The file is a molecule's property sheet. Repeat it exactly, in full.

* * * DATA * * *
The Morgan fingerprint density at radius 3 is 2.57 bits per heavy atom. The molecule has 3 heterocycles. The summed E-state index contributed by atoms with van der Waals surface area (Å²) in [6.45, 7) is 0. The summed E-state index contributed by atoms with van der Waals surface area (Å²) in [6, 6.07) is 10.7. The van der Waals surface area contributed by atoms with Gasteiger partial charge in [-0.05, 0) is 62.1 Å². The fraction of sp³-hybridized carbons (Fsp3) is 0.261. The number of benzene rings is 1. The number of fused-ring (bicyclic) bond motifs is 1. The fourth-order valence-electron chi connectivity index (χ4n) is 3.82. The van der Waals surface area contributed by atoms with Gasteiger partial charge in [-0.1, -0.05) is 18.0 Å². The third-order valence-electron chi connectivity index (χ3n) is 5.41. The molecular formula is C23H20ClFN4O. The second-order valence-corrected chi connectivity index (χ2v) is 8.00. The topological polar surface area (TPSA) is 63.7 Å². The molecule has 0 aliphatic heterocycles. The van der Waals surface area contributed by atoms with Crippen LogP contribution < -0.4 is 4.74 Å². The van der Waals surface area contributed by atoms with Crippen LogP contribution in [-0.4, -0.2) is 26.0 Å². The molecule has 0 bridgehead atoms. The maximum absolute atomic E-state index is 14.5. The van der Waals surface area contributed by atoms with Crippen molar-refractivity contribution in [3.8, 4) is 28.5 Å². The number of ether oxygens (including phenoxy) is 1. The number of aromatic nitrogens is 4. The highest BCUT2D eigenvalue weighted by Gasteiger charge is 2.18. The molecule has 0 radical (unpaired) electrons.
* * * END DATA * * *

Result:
The Morgan fingerprint density at radius 3 is 2.57 bits per heavy atom. The molecule has 3 heterocycles. The summed E-state index contributed by atoms with van der Waals surface area (Å²) in [6.45, 7) is 0. The summed E-state index contributed by atoms with van der Waals surface area (Å²) in [6, 6.07) is 10.7. The van der Waals surface area contributed by atoms with Gasteiger partial charge in [-0.05, 0) is 62.1 Å². The fraction of sp³-hybridized carbons (Fsp3) is 0.261. The number of benzene rings is 1. The number of fused-ring (bicyclic) bond motifs is 1. The fourth-order valence-electron chi connectivity index (χ4n) is 3.82. The van der Waals surface area contributed by atoms with Gasteiger partial charge in [-0.1, -0.05) is 18.0 Å². The third-order valence-electron chi connectivity index (χ3n) is 5.41. The molecular formula is C23H20ClFN4O. The second-order valence-corrected chi connectivity index (χ2v) is 8.00. The topological polar surface area (TPSA) is 63.7 Å². The molecule has 0 aliphatic heterocycles. The van der Waals surface area contributed by atoms with Crippen LogP contribution < -0.4 is 4.74 Å². The van der Waals surface area contributed by atoms with Crippen LogP contribution in [-0.4, -0.2) is 26.0 Å². The molecule has 0 bridgehead atoms. The maximum absolute atomic E-state index is 14.5. The van der Waals surface area contributed by atoms with Crippen molar-refractivity contribution in [3.8, 4) is 28.5 Å². The number of ether oxygens (including phenoxy) is 1. The number of aromatic nitrogens is 4. The highest BCUT2D eigenvalue weighted by Gasteiger charge is 2.18. The molecule has 0 radical (unpaired) electrons.